George Dewey was born on December 26, 1837 in Montpelier, Vermont. Upon his graduation from the Naval Academy in 1857, he was commissioned as a lieutenant in 1861. During the Civil War he served with Admiral Farragut during the Battle of New Orleans and as part of the Atlantic blockade. From 1871 until 1896, Dewey held a variety of positions in the Navy. In 1897 he was named commander of the Asiatic Squadron, thanks to the help of strong political allies, including Assistant Secretary of the Navy, Theodore Roosevelt.
Roosevelt's help was also essential in supplying Dewey with guns, ammunition, and other needed supplies so that his fleet would be prepared if war broke out with Spain. An aggressive commander, Dewey ignored China's neutrality and took on coal for his fleet at Mirs Bay. He was forced to leave Hong Kong on April 25, but not before the U.S.S. Baltimore had arrived from Honolulu with needed ammunition.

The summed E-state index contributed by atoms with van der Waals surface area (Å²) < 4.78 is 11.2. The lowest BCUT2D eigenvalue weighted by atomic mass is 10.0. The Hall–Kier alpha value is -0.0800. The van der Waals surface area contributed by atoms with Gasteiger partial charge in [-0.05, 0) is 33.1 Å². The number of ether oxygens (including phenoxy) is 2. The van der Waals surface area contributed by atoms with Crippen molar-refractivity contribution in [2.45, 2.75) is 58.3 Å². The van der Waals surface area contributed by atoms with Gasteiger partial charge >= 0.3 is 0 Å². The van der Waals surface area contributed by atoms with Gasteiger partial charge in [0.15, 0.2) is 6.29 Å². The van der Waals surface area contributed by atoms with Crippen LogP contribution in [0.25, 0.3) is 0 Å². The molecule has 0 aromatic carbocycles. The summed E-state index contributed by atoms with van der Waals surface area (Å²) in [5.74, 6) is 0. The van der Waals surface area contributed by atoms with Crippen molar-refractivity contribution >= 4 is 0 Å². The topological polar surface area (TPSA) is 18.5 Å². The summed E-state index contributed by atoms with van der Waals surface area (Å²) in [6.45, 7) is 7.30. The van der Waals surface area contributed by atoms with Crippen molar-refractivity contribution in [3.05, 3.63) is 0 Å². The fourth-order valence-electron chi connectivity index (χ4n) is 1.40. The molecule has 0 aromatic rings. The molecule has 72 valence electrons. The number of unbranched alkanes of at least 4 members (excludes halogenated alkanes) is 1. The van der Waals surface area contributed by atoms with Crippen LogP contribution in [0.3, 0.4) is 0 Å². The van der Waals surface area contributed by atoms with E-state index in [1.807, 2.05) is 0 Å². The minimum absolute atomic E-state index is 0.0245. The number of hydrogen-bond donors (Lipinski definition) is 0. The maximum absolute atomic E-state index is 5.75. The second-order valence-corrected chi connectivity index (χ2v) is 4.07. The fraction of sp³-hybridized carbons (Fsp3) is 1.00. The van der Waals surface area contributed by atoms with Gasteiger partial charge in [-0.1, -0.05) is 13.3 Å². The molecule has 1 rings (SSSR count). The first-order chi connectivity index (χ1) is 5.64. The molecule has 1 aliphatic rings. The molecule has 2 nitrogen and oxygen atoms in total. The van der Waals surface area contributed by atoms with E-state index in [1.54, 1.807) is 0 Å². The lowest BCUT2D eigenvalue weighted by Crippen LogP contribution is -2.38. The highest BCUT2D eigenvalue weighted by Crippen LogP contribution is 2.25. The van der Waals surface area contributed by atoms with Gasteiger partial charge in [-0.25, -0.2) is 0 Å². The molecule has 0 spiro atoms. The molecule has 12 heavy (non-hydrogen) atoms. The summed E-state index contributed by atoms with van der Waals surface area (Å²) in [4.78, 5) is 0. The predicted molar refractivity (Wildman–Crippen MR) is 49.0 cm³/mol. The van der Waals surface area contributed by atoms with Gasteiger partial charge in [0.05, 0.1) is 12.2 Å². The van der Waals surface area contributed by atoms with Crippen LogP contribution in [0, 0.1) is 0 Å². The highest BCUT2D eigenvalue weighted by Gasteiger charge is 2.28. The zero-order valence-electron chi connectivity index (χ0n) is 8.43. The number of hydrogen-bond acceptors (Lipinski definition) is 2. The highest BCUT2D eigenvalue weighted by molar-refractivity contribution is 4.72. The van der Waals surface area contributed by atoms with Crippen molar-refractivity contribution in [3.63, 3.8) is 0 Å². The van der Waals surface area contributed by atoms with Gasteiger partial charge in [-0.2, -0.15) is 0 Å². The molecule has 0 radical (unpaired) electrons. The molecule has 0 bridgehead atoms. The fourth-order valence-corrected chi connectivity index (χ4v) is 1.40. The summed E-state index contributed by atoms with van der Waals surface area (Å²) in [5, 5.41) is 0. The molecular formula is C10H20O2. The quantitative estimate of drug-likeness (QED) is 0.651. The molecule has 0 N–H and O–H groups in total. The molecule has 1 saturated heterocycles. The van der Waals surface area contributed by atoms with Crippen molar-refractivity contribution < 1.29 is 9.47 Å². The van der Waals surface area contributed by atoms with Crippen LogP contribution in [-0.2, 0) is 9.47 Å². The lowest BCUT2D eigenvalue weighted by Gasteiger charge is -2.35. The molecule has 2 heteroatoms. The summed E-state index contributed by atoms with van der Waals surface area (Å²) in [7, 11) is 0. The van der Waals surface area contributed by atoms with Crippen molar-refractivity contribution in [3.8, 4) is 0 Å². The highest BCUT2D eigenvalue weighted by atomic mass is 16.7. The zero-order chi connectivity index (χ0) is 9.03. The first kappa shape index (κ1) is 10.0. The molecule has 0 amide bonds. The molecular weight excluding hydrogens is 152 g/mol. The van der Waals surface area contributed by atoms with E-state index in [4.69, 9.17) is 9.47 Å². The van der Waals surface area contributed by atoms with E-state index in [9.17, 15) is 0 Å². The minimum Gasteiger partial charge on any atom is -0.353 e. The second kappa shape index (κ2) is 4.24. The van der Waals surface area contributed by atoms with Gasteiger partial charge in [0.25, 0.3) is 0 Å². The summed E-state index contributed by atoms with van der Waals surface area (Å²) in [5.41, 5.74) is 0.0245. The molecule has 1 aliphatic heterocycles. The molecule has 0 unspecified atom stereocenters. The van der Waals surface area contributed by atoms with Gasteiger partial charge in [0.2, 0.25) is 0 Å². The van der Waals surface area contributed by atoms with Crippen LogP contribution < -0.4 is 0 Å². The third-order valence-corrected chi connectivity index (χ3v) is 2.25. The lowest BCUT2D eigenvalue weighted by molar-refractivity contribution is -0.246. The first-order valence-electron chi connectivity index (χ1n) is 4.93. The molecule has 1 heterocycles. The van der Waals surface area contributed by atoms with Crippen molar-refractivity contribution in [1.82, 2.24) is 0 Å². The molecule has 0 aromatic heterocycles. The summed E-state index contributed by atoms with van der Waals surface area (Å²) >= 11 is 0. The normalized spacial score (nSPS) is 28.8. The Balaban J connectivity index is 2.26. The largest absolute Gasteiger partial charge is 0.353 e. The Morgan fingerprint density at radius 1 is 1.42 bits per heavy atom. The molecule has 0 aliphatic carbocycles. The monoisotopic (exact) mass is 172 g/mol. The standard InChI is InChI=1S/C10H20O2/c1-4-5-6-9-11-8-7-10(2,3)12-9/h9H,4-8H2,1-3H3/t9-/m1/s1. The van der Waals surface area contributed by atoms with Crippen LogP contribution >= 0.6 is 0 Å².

Thus prepared for battle, Dewey launched his attack, through mined waters and firing shore batteries, on Admiral Patricio Montojo's slow, outmoded, under-supplied Spanish squadron at Cavite in Manila Bay. On May 1, he engaged the Spanish forces and demolished them, inflicting very heavy casualties. His troops occupied the bay and Manila itself alone until General Wesley Merritt's soldiers arrived in August.
News of the victory in the Battle of Manila Bay reached President McKinley on May 7 and soon Dewey became a national hero. Congress awarded him a promotion to real admiral and handed out citations to members of his fleet. Although he thought about running for president, he settled for writing accounts of his famous victory and publishing his autobiography in 1913.